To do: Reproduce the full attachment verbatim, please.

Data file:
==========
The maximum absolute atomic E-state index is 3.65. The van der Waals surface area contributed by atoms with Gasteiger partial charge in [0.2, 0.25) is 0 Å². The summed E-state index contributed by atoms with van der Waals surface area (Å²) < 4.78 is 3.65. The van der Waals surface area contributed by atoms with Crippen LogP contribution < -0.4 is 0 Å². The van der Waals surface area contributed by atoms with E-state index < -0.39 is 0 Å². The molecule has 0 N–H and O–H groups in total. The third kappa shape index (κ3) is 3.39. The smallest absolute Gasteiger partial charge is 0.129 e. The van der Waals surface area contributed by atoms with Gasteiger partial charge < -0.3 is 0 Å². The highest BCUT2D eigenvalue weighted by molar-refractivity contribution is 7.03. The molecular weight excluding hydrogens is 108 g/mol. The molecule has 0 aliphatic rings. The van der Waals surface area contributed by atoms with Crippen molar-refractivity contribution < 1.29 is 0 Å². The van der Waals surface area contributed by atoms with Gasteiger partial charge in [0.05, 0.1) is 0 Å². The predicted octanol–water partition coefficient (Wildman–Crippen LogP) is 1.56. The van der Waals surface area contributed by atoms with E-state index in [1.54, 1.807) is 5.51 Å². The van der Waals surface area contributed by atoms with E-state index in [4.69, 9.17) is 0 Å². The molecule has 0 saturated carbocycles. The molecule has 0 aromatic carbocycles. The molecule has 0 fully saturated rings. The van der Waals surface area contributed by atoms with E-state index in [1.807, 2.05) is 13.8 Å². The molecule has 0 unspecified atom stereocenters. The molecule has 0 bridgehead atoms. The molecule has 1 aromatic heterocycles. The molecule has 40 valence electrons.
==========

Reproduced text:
The maximum absolute atomic E-state index is 3.65. The van der Waals surface area contributed by atoms with Gasteiger partial charge in [0.2, 0.25) is 0 Å². The summed E-state index contributed by atoms with van der Waals surface area (Å²) < 4.78 is 3.65. The van der Waals surface area contributed by atoms with Crippen LogP contribution < -0.4 is 0 Å². The van der Waals surface area contributed by atoms with E-state index < -0.39 is 0 Å². The molecule has 0 N–H and O–H groups in total. The third kappa shape index (κ3) is 3.39. The smallest absolute Gasteiger partial charge is 0.129 e. The van der Waals surface area contributed by atoms with Gasteiger partial charge < -0.3 is 0 Å². The highest BCUT2D eigenvalue weighted by molar-refractivity contribution is 7.03. The molecular weight excluding hydrogens is 108 g/mol. The molecule has 0 aliphatic rings. The van der Waals surface area contributed by atoms with Crippen molar-refractivity contribution < 1.29 is 0 Å². The van der Waals surface area contributed by atoms with Gasteiger partial charge in [0.05, 0.1) is 0 Å². The predicted octanol–water partition coefficient (Wildman–Crippen LogP) is 1.56. The van der Waals surface area contributed by atoms with E-state index in [1.54, 1.807) is 5.51 Å². The van der Waals surface area contributed by atoms with E-state index in [4.69, 9.17) is 0 Å². The molecule has 0 saturated carbocycles. The molecule has 0 aromatic carbocycles. The molecule has 0 fully saturated rings. The van der Waals surface area contributed by atoms with E-state index in [1.807, 2.05) is 13.8 Å². The molecule has 0 unspecified atom stereocenters. The molecule has 0 bridgehead atoms. The molecule has 1 aromatic heterocycles. The molecule has 40 valence electrons.